- The European Commission released a report showing half of the European Union (EU) member countries are at risk of missing their 2020 recycling targets. EU legislation requires that at least 50% of municipal waste be recycled or reused by 2020. That was recently updated to 55% by 2025, 60% by 2030 and 65% by 2035.
- The 14 countries at risk of missing the original 2020 goal are: Bulgaria, Croatia, Cyprus, Estonia, Finland, Greece, Hungary, Latvia, Malta, Poland, Portugal, Romania, Slovakia and Spain.
- The commission identified "serious gaps and challenges that must be swiftly addressed" with policy changes, and said, without drastic changes, some of the countries likely won't even reach the 50% goal by 2025. The commission offered overall actions as well as country-specific blueprints for progress, including improved extended producer responsibility (EPR) plans, measures such as taxes to discourage landfilling and incineration, encouraging municipal infrastructure and service cooperation, and improving municipal data reporting.
The commission said the EU's legislation is prompting considerable waste and recycling improvements, but more must be done to boost waste diversion and promote a circular economy. "Full implementation of that legislation is crucial ... if the EU is to reap the environmental and economic benefits of the circular economy and compete in a world of increasingly scarce resources," the report says.
The commission broke down where countries are missing the mark by material, such as fiber and metal. It also examined recycling issues that prove tricky or are considered important for boosting waste diversion, such as packaging and electronic scrap recycling. The legislation that contains the revised recyclable material recovery rates also introduced a new packaging recycling goal: 65% by 2025 and 70% by 2030.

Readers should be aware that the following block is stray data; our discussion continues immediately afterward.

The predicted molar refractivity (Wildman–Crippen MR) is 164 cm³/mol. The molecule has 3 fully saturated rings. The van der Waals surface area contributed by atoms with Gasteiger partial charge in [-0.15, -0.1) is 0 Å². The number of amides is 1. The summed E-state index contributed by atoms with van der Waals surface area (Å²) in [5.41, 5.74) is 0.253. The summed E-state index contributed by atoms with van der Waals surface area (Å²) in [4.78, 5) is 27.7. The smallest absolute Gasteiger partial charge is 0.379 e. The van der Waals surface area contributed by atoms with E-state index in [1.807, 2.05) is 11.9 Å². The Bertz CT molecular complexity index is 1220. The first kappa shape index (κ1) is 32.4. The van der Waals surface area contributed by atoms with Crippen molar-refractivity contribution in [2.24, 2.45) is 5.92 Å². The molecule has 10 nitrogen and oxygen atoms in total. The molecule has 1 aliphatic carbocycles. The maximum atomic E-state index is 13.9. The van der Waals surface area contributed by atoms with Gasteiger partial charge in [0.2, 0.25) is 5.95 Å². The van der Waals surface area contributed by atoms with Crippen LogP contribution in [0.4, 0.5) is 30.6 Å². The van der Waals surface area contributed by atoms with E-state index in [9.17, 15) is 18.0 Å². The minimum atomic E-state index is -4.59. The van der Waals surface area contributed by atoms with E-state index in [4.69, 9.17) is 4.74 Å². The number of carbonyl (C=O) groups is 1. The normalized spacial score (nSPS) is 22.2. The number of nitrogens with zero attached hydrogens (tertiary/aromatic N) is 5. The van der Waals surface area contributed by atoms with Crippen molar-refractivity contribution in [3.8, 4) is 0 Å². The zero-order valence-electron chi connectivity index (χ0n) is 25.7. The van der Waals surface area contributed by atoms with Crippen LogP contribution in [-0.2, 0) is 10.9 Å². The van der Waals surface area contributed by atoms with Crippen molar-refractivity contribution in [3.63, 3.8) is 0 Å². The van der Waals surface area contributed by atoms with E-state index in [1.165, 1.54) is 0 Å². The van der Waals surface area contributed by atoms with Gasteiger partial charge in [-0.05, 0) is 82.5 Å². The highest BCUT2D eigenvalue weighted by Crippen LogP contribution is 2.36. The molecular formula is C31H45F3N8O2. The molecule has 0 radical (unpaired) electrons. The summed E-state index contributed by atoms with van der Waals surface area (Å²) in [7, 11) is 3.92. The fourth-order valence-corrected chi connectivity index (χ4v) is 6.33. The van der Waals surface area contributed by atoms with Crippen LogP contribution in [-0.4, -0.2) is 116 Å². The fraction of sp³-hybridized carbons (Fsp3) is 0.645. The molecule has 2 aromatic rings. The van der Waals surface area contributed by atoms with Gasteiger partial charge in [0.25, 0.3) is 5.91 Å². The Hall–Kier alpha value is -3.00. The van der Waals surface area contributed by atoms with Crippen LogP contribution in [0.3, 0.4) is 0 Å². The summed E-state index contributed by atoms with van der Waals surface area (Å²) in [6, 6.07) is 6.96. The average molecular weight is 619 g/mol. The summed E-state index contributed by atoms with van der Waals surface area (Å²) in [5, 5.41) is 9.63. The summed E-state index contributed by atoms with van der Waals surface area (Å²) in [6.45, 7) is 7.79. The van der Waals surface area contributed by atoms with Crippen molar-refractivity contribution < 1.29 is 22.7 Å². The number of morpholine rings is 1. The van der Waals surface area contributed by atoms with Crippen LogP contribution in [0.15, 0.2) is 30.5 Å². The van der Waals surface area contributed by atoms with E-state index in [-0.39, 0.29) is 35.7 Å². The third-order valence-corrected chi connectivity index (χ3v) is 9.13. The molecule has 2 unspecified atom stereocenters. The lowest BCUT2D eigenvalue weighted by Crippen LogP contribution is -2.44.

Getting EU members to comply with the newly passed standards likely will prove to be an uphill battle, considering half of the 28 countries aren't currently on track to meet the short-term goals. But the European Commission is serious about waste diversion, as evidenced by its promise to visit member states at risk of not meeting the goals to engage stakeholders on high-level circular economy concepts. The commission also vowed ongoing technical assistance and EU funds, with the caveat that it is up to each individual country to update policies and intensify on-the-ground action.
European countries are generally viewed as being ahead of the United States in implementing circular economy concepts — and are often more open to EPR systems for packaging — though this report illustrates that the advancements are not across the board.
A couple of suggested actions from which both entities could potentially benefit is by encouraging municipal infrastructure and service collaboration to make recycling programs more scalable, and by standardizing recycling programs to boost compliance. Achieving nationwide or union-wide recycling goals is challenging when municipalities have such different programs and varying degrees of resources at their disposal.